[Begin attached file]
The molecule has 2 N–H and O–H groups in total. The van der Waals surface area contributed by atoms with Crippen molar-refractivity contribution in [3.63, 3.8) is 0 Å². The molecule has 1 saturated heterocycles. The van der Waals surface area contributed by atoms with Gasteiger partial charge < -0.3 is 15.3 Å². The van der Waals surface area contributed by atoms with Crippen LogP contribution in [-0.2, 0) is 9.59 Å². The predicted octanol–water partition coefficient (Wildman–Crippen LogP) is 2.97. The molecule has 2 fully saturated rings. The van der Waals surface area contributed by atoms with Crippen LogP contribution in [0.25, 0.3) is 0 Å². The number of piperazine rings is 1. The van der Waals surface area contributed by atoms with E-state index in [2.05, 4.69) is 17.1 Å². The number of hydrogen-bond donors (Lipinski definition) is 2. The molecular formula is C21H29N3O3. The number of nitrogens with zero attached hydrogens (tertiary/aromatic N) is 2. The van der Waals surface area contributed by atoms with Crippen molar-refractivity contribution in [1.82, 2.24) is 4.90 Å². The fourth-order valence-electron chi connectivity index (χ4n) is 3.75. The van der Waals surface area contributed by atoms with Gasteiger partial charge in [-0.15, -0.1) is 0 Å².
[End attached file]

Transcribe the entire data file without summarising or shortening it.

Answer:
The molecule has 2 N–H and O–H groups in total. The van der Waals surface area contributed by atoms with Crippen molar-refractivity contribution in [3.63, 3.8) is 0 Å². The molecule has 1 saturated heterocycles. The van der Waals surface area contributed by atoms with Gasteiger partial charge < -0.3 is 15.3 Å². The van der Waals surface area contributed by atoms with Crippen LogP contribution in [-0.2, 0) is 9.59 Å². The predicted octanol–water partition coefficient (Wildman–Crippen LogP) is 2.97. The molecule has 2 fully saturated rings. The van der Waals surface area contributed by atoms with Crippen LogP contribution in [0.25, 0.3) is 0 Å². The number of piperazine rings is 1. The van der Waals surface area contributed by atoms with E-state index in [2.05, 4.69) is 17.1 Å². The number of hydrogen-bond donors (Lipinski definition) is 2. The molecular formula is C21H29N3O3. The number of nitrogens with zero attached hydrogens (tertiary/aromatic N) is 2. The van der Waals surface area contributed by atoms with Crippen molar-refractivity contribution in [1.82, 2.24) is 4.90 Å². The fourth-order valence-electron chi connectivity index (χ4n) is 3.75. The van der Waals surface area contributed by atoms with Gasteiger partial charge in [-0.15, -0.1) is 0 Å².